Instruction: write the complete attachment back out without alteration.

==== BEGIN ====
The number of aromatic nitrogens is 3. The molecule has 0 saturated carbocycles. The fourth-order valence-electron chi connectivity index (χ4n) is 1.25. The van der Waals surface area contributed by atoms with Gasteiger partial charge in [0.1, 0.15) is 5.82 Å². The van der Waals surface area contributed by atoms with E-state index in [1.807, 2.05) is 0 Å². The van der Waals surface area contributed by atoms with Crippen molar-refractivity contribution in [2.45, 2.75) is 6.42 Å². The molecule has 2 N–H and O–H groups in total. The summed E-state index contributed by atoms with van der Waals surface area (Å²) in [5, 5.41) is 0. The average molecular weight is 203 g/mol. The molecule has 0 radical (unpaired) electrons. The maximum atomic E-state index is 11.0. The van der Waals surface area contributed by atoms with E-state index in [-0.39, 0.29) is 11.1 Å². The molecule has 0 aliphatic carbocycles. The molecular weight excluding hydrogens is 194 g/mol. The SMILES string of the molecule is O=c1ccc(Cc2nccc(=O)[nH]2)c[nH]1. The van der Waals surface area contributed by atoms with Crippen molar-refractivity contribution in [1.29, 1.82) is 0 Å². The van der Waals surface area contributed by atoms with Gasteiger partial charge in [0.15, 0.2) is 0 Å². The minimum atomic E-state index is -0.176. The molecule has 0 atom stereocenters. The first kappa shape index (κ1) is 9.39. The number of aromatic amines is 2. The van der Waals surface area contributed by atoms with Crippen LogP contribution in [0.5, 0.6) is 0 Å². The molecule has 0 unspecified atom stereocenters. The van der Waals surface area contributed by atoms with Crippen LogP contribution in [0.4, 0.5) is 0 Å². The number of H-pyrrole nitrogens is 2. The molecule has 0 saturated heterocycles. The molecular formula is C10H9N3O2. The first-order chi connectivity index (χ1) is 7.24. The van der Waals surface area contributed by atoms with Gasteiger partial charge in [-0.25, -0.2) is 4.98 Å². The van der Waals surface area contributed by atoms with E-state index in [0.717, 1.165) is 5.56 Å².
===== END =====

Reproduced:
The number of aromatic nitrogens is 3. The molecule has 0 saturated carbocycles. The fourth-order valence-electron chi connectivity index (χ4n) is 1.25. The van der Waals surface area contributed by atoms with Gasteiger partial charge in [0.1, 0.15) is 5.82 Å². The van der Waals surface area contributed by atoms with E-state index in [1.807, 2.05) is 0 Å². The van der Waals surface area contributed by atoms with Crippen molar-refractivity contribution in [2.45, 2.75) is 6.42 Å². The molecule has 2 N–H and O–H groups in total. The summed E-state index contributed by atoms with van der Waals surface area (Å²) in [5, 5.41) is 0. The average molecular weight is 203 g/mol. The molecule has 0 radical (unpaired) electrons. The maximum atomic E-state index is 11.0. The van der Waals surface area contributed by atoms with E-state index in [-0.39, 0.29) is 11.1 Å². The molecule has 0 aliphatic carbocycles. The molecular weight excluding hydrogens is 194 g/mol. The SMILES string of the molecule is O=c1ccc(Cc2nccc(=O)[nH]2)c[nH]1. The van der Waals surface area contributed by atoms with Crippen molar-refractivity contribution in [1.29, 1.82) is 0 Å². The van der Waals surface area contributed by atoms with Gasteiger partial charge in [0.15, 0.2) is 0 Å². The minimum atomic E-state index is -0.176. The molecule has 0 atom stereocenters. The first kappa shape index (κ1) is 9.39. The number of aromatic amines is 2. The van der Waals surface area contributed by atoms with Crippen LogP contribution in [0.5, 0.6) is 0 Å². The molecule has 0 unspecified atom stereocenters. The van der Waals surface area contributed by atoms with Crippen LogP contribution in [0.4, 0.5) is 0 Å². The number of H-pyrrole nitrogens is 2. The molecule has 0 saturated heterocycles. The molecular formula is C10H9N3O2. The first-order chi connectivity index (χ1) is 7.24. The van der Waals surface area contributed by atoms with Gasteiger partial charge in [-0.25, -0.2) is 4.98 Å². The van der Waals surface area contributed by atoms with E-state index in [0.717, 1.165) is 5.56 Å².